Yellowstone National Park is famous for being a pristine haven in some of the most beautiful terrain in the western U.S., but it seems the park alone isn’t enough to protect the wildlife that call it home. A research team in Yellowstone has encountered a setback that underscores that issue: the untimely death of a golden eagle they were tracking. Officials confirmed this week that the first golden eagle fitted with a GPS tracking device had died from lead poisoning, likely after eating bullet fragments from an animal killed by a hunter outside the park, The Denver Post reports.
“It’s a little gut-wrenching because it’s so darn hard to trap and tag an eagle, and it’s frustrating for the graduate student who’s leading the project,” U.S. Geological Survey eagle scientist Todd Katzner told The Denver Post.
The bird was an adult female golden eagle, thought to be about five years old. She died in December, and officials have now released a probable cause of death following an examination of the bird’s remains. Researchers found that the bird had a level of lead well beyond the lethal limit, Atlas Obscura reports. Eagles often scavenge on the guts left behind when hunters field dress an animal. Eating those remains can expose the birds to fragments of lead bullets, causing lead poisoning.
“Avian scavengers globally are exposed to lead and suffer from lead poisoning,” Katzner told Atlas Obscura. “Data show that lead levels in birds usually peak during winter—concurrent with timing of hunting seasons. As such, it is not a surprise that a bird that crosses in and out of Yellowstone may have been exposed to lead.”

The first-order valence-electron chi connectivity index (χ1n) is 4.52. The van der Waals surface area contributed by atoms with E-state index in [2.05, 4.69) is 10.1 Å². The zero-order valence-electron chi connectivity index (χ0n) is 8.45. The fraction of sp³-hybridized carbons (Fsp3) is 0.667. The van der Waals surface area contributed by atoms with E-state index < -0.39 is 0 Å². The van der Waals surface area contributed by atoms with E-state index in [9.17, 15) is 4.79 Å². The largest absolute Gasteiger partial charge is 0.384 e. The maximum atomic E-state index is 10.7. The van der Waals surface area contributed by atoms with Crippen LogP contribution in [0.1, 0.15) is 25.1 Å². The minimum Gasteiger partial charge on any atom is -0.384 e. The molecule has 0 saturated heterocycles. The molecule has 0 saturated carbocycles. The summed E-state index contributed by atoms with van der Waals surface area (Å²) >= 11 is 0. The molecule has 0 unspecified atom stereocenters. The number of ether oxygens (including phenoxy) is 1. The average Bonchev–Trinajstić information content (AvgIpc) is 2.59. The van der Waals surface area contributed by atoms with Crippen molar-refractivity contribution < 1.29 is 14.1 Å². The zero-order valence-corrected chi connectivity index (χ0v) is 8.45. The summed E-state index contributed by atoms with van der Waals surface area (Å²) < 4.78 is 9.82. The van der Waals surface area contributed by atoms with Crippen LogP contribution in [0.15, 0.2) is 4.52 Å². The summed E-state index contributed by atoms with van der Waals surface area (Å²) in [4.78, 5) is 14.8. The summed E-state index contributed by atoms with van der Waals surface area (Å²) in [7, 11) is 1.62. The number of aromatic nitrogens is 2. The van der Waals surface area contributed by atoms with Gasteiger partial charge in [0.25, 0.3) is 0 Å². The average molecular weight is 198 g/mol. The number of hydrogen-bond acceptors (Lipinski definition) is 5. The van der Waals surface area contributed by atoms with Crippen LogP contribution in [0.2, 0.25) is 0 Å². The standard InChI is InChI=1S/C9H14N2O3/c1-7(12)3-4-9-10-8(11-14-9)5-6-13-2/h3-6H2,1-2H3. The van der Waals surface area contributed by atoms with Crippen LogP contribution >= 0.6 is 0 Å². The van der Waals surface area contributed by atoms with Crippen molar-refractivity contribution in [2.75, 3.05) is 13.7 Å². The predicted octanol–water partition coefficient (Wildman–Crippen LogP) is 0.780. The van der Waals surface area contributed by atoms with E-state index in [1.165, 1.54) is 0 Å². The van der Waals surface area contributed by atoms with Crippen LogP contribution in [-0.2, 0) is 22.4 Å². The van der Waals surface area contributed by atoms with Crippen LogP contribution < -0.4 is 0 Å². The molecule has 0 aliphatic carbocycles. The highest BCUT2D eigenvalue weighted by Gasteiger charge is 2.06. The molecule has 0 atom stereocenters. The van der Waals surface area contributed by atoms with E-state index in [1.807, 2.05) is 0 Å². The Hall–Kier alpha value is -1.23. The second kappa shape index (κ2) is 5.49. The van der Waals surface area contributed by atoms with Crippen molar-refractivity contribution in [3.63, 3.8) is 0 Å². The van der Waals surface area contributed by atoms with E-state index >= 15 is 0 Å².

Researchers have managed to trap and tag several other Yellowstone golden eagles, but it’s a difficult process, so losing one is a major blow to their research efforts. The tracked birds are fitted small, backpack-like GPS devices that ping the animal’s location every hour. Golden eagles are one of the largest birds in North America, with a wingspan of about seven feet. While their numbers are steady, they’re lower than they could be, and the birds have an alarmingly low birth rate. The tracking project was devised to help wildlife researchers figure out why.
Although the female raptor was killed just four months after she was fitted with a tracker, she did provide valuable information for researchers: She ranged nearly 40 miles outside her home turf in Yellowstone during that time. Her death illustrates the complex array of threats that wildlife face, even when land is set aside to protect them. Some activists have called for bans on lead bullets (California has passed a ban that goes into effect on July 1) to protect birds and other animals that scavenge on remains. Copper bullets are an alternative, but they’re more expensive. Regardless, the eagle’s death shows that even legal hunting can have negative effects for wildlife.
“As researchers, it is always frustrating when this happens,” Katzner told Atlas Obscura. “We care about the animals we study and we care about the success of our research.”
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